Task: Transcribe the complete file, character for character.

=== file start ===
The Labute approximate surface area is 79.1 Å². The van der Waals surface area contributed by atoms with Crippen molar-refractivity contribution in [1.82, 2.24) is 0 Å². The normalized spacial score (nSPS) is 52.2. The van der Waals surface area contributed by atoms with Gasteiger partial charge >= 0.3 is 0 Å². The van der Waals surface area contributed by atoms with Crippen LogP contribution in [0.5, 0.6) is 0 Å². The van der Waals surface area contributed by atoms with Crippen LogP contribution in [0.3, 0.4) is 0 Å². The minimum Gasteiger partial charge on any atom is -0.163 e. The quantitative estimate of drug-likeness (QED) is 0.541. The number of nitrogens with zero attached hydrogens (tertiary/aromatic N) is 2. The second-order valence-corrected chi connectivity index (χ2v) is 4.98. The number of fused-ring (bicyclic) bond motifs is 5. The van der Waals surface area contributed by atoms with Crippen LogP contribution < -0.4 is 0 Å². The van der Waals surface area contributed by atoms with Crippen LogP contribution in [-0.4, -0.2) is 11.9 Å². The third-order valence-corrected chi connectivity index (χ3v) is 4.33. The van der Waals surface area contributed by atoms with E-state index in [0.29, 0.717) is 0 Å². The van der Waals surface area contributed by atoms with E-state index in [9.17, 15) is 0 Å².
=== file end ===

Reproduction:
The Labute approximate surface area is 79.1 Å². The van der Waals surface area contributed by atoms with Crippen molar-refractivity contribution in [1.82, 2.24) is 0 Å². The normalized spacial score (nSPS) is 52.2. The van der Waals surface area contributed by atoms with Gasteiger partial charge >= 0.3 is 0 Å². The van der Waals surface area contributed by atoms with Crippen LogP contribution in [0.5, 0.6) is 0 Å². The van der Waals surface area contributed by atoms with Crippen LogP contribution in [0.3, 0.4) is 0 Å². The minimum Gasteiger partial charge on any atom is -0.163 e. The quantitative estimate of drug-likeness (QED) is 0.541. The number of nitrogens with zero attached hydrogens (tertiary/aromatic N) is 2. The second-order valence-corrected chi connectivity index (χ2v) is 4.98. The number of fused-ring (bicyclic) bond motifs is 5. The van der Waals surface area contributed by atoms with Crippen LogP contribution < -0.4 is 0 Å². The van der Waals surface area contributed by atoms with Crippen LogP contribution in [-0.4, -0.2) is 11.9 Å². The third-order valence-corrected chi connectivity index (χ3v) is 4.33. The van der Waals surface area contributed by atoms with E-state index in [0.29, 0.717) is 0 Å². The van der Waals surface area contributed by atoms with E-state index in [9.17, 15) is 0 Å².